Young adults, ages 25 to 35, who live in the same neighborhoods as their parents experience stronger earnings recoveries after a job displacement than those who live farther away. This result is driven by smaller on-impact wage reductions and sharper recoveries in both hours and wages. We show that geographic mobility, different job search durations, housing transfers, and ex-ante differences between individuals are unlikely explanations. Our findings are consistent with a framework in which some individuals living near their parents face a better wage-offer distribution, though we find no direct evidence of parental network effects.
We have previously shown that young adults who live near their parents experience faster earnings recoveries after a job loss than young adults who live farther from their parents. In this analysis, we present evidence that demonstrates the relationship is causal; that is, there is something about living close to one’s parents that enables one to find another job that pays as well as the one lost. We also explore what type of parental help might be driving the relationship and find that it is possibly the provision of childcare and access to job networks, but likely not help with housing expenses.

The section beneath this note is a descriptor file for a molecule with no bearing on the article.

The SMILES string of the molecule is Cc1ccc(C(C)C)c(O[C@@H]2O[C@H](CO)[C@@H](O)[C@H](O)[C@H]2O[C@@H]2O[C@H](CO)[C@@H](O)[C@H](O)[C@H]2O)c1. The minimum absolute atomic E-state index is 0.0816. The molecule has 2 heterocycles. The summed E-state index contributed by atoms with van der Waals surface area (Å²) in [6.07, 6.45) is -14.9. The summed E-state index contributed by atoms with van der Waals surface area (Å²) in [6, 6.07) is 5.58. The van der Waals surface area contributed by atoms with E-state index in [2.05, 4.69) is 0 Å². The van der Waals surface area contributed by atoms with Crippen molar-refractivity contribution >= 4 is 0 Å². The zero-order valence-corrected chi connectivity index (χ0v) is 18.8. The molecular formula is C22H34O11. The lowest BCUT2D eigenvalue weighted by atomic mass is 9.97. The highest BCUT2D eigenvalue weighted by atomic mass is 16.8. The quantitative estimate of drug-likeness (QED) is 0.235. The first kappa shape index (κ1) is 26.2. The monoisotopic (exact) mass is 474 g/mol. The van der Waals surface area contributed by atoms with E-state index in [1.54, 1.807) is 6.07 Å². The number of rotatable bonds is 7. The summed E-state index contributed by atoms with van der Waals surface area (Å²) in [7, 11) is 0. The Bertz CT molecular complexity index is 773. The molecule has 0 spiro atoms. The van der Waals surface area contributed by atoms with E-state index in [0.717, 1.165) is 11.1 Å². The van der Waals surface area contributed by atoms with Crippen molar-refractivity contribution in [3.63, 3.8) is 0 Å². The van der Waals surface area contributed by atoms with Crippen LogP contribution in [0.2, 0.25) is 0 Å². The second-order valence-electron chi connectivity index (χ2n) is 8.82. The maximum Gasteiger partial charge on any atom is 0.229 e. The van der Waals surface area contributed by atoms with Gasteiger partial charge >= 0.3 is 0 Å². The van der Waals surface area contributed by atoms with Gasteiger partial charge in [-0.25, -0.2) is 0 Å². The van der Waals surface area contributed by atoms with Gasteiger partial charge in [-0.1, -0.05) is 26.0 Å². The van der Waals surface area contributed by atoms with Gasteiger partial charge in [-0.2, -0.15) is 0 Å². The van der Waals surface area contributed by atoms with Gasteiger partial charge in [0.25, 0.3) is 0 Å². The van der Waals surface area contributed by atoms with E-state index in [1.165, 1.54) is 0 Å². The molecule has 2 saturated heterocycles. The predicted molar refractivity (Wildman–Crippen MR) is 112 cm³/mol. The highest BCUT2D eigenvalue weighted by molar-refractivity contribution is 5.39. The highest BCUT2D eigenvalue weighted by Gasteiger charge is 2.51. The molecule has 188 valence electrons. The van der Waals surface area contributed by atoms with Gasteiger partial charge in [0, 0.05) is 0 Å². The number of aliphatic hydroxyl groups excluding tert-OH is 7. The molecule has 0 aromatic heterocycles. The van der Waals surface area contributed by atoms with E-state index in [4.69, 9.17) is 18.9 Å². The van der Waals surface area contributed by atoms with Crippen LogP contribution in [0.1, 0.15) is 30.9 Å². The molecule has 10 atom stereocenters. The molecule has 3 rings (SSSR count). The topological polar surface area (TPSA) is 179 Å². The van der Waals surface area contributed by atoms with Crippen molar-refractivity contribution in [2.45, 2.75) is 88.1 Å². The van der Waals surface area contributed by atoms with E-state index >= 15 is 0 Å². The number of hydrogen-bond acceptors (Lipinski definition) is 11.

We find post-job-loss earnings recovery is faster for young adults who live near their parents than for young adults who live farther away. This positive effect diminishes gradually as the distance to one’s parents increases. Most of the effect is driven by higher wages after job displacement, not by differences in the number of hours worked. The effect is not present for older workers, who may be caring for elderly parents.